While I am in no position to make a judgment on placing Charlotte Mason’s writings in a particular category, these three reflections from my own reading of Mason, and my broader reading in Romantic literature, bring me to conclude that she was at least influenced significantly by Romanticism. Her educational philosophy represents the best of the Romantic ideals and therefore, could place her among the Romantics in certain respects. However, I would not want to limit her to a single category. What I admire about Charlotte Mason is her ability to use, to great effect, the positives of a person or movement without necessarily being conformed to all that the person or movement stood for. We can see this in her use of Jean-Jacques Rousseau and also Romanticism at large. And this is likely where I remain with my own view on her work.


I am grateful for my early years spent on my grandparents’ farm. In many respects, I had the ideal childhood. I lived out in the countryside where there was an abundance of fresh air and many curiosities that kept my young childhood mind active. My grandparents’ philosophy was that a boy ought to be outdoors most of his day, except for mealtimes. And so, I was raised in an ideal Romantic and Mason-like atmosphere.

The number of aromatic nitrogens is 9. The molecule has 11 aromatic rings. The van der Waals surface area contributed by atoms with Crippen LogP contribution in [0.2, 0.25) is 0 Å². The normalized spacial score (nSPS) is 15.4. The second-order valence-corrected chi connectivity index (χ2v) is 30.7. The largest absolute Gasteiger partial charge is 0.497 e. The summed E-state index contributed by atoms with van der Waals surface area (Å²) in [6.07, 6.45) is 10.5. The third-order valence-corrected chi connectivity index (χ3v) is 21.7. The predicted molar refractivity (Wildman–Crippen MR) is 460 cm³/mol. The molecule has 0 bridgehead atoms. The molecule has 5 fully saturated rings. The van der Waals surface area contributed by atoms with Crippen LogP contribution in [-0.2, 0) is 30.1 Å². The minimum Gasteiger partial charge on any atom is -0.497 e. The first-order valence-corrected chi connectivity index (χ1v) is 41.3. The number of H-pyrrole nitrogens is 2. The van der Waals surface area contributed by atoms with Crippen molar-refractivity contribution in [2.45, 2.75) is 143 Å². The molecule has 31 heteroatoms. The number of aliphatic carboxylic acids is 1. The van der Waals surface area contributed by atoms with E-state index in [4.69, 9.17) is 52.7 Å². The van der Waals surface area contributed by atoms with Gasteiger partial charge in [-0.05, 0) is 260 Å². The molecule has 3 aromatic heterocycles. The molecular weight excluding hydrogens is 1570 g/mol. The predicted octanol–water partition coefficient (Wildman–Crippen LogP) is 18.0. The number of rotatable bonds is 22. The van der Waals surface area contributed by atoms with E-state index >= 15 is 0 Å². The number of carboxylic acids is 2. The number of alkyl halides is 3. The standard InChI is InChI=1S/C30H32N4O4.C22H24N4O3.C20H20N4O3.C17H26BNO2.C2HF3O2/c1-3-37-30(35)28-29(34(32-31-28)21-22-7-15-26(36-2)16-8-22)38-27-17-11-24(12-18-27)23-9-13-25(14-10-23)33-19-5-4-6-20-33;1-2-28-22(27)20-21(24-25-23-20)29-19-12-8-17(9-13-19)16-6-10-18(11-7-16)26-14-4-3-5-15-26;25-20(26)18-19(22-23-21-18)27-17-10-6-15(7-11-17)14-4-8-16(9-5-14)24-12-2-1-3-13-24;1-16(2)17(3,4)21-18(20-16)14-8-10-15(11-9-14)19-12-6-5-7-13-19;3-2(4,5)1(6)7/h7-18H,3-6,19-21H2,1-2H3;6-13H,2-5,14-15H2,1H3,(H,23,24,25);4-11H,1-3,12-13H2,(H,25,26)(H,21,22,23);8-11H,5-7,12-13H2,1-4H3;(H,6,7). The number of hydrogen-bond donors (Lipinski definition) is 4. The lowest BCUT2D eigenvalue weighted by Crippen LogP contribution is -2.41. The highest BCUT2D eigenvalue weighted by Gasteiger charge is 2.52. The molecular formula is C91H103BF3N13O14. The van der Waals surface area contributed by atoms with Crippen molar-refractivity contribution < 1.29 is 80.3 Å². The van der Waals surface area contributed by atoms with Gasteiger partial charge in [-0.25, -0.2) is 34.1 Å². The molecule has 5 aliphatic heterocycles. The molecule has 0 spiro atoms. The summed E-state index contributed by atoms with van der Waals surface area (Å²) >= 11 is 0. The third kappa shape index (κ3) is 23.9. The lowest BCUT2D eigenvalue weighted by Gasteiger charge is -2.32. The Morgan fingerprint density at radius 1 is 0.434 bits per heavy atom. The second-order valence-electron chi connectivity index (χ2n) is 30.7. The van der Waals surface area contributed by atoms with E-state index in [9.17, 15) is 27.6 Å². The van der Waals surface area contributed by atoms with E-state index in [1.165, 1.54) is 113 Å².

But it wasn’t until later years that my imagination was enraptured by the beauty of the natural world through the writings of the Romantics. I don’t know if I ever truly appreciated nature, or my own humanity, before I was introduced to the Romantics. The Romantics gave me imaginative tools to help grasp the depth of the sublime. And, as a Christian, it helped me see the richness of the beauty of creation in the Scriptures. In reading Charlotte Mason, I have come to appreciate these important themes threaded into the fabric of her educational philosophy. Here we find the method of Mr. Keating flourishing within the values of Welton Academy. Through Mason’s educational tools, the best of the Romantic enterprise is set forth while avoiding the worst of its pitfalls. It is the development of the whole person, beginning with the school of nature and climaxing with the complexities of arithmetic, yet all set in an educational atmosphere where ideas and concepts seek to grow the human person. For Mason, education is not the mere download of information, machine-like, into a brain. Rather it is the feeding of the intelligent and rational human person with living ideas built on a foundation of the natural sublime. And to me, this is the heart of the Romantic spirit.